“Notwithstanding the foregoing, as of six in the morning (6:00 am) on April 22, 2023, the temporary stabilization measure for the price of a gallon of 95 octane gasoline or its equivalent in liters will cease,” is reflected in the document.

On February 14, the government of Laurentino Cortizo approved the extension of the validity of this measure until this coming April 1. Now a new extension of two months is given.

This subsidy arose from the agreements of the dialogue table, installed after the protests registered in July 2022, when the government promised to assume the difference.

According to the latest update of the data, to date the Government has subsidized some $372 million, of that amount $124.8 million correspond to private vehicles.

What would be an adventure in a paradisiacal place in the Pacific Ocean, specifically in the area of ​​the Las Perlas archipelago, turned last Monday night into a terrifying experience.

Several men, with machetes and firearms in hand, entered the Constellation Sailing sailboat where there were four US citizens, including the couple of sailors Chris and Cory Archer.

Both decided to participate in the sailing rally promoted by the Panama Posse organization, which lasts between November and June, that is, nine months, and in which the participants leave from one end of the United States (California), travel through Central America, cross the Panama Canal and then return to the other side of the United States (Washington). Around 300 sailboats and private yachts participate in the tour.

Cory Archer spoke with La Prensa and stressed that they lived through hours of terror during the robbery. He describes it this way: “They came up fast just after dark. They got into the boat and forced their way through the hatches and smashed them open. They had guns and machetes.”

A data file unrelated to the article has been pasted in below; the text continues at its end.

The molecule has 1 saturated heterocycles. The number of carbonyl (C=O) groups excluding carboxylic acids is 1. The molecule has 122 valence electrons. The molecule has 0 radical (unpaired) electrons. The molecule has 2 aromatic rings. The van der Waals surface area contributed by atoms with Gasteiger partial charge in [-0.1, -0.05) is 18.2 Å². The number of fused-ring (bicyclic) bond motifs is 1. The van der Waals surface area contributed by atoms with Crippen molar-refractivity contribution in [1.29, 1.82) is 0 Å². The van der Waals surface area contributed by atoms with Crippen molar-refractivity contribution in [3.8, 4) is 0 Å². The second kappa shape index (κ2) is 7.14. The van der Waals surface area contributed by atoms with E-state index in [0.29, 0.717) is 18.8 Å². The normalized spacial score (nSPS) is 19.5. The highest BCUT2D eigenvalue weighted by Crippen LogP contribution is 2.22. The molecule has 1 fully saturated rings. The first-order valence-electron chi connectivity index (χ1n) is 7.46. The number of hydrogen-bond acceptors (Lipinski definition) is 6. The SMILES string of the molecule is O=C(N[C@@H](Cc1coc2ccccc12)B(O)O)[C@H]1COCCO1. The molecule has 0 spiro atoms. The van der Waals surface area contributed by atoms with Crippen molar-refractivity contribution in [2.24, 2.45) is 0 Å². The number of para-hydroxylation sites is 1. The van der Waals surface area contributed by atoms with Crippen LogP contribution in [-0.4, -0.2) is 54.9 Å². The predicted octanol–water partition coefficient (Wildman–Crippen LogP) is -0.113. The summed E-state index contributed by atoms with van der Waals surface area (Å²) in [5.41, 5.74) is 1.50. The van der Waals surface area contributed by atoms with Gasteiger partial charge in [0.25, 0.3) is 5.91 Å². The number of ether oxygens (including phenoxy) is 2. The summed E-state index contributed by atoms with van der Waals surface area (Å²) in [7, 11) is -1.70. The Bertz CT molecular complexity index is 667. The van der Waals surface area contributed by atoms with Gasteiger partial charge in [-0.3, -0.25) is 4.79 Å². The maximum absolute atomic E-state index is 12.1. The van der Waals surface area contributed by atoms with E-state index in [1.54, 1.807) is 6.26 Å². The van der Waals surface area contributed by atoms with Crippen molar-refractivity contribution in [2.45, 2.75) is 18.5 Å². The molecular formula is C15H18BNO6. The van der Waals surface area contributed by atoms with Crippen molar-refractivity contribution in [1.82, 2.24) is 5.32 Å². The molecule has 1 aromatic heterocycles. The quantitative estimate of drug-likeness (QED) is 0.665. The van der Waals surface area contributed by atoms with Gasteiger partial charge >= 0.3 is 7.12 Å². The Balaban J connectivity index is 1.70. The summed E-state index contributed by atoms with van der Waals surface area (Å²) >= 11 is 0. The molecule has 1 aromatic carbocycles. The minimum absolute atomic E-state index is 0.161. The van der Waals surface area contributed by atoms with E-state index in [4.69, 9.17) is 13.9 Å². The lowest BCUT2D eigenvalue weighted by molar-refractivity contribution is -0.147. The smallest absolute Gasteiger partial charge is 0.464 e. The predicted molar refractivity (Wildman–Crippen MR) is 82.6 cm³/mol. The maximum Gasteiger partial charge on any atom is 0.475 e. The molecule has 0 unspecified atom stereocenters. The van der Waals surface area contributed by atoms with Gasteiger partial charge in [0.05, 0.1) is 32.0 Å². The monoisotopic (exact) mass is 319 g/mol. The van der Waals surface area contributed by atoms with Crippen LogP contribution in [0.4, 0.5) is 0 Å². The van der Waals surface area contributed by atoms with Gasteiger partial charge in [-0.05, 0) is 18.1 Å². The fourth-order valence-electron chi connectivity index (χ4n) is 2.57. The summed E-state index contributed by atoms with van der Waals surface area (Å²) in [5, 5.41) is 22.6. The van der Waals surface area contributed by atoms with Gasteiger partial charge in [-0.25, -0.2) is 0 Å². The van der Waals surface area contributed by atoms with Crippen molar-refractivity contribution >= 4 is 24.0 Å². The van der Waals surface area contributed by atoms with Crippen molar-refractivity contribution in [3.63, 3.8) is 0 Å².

In the words of the American, the criminals looted the ship while they were forced to lie down looking at the ground. “Some of us got hit. They also stole our dog from us, ”she maintained.

They were like this for an hour and a half, while the criminal act lasted. He also says that one of them received a blow to the back of the head with a firearm.

The next day, the victims went to file the complaint, but so far the authorities have not found the whereabouts of the criminals.

Cory also called out to the country: “Find out who did this. Protect your boaters with patrols in the area. If nothing is done, nothing will change, and it will continue to happen.”

In fact, last month a very similar event also occurred near that area. Specifically, on February 9, a 75-year-old man was also robbed on his sailboat with the United States flag, when he was off the island of Espiritu Santo, in Las Perlas.

At that time, the crew was forced to lie face down in the cabin, while guns were pointed at their heads. The yacht was looted.

“Because the sailing community is very close, this bad news travels very fast and its warnings cause boats to quickly leave our waters and others to avoid anchoring, learning about and enjoying our tourist attractions,” says the statement bearing the signatures. Russel Goedjen, president of the Nautical Tourism Association and Enrique Clement, president of the Panama Maritime Chamber.